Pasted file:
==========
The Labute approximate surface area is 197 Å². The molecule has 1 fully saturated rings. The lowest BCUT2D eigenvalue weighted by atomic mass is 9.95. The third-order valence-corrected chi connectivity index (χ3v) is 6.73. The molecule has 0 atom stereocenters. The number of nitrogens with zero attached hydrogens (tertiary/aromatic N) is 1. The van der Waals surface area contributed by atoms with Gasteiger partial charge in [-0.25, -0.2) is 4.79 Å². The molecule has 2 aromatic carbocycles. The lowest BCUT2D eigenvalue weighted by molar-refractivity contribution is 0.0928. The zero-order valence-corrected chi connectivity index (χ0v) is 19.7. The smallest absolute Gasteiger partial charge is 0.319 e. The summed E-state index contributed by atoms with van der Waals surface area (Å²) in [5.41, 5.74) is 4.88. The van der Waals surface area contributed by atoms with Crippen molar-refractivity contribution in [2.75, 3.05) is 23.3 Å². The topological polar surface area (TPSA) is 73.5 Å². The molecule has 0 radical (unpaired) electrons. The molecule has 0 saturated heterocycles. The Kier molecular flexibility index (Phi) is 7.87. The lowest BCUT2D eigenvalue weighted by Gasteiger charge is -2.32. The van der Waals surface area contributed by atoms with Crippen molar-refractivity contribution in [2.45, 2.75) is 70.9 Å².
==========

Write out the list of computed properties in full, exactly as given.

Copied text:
The Labute approximate surface area is 197 Å². The molecule has 1 fully saturated rings. The lowest BCUT2D eigenvalue weighted by atomic mass is 9.95. The third-order valence-corrected chi connectivity index (χ3v) is 6.73. The molecule has 0 atom stereocenters. The number of nitrogens with zero attached hydrogens (tertiary/aromatic N) is 1. The van der Waals surface area contributed by atoms with Gasteiger partial charge in [-0.25, -0.2) is 4.79 Å². The molecule has 2 aromatic carbocycles. The lowest BCUT2D eigenvalue weighted by molar-refractivity contribution is 0.0928. The zero-order valence-corrected chi connectivity index (χ0v) is 19.7. The smallest absolute Gasteiger partial charge is 0.319 e. The summed E-state index contributed by atoms with van der Waals surface area (Å²) in [5.41, 5.74) is 4.88. The van der Waals surface area contributed by atoms with Crippen molar-refractivity contribution in [2.75, 3.05) is 23.3 Å². The topological polar surface area (TPSA) is 73.5 Å². The molecule has 0 radical (unpaired) electrons. The molecule has 0 saturated heterocycles. The Kier molecular flexibility index (Phi) is 7.87. The lowest BCUT2D eigenvalue weighted by Gasteiger charge is -2.32. The van der Waals surface area contributed by atoms with Crippen molar-refractivity contribution in [2.45, 2.75) is 70.9 Å².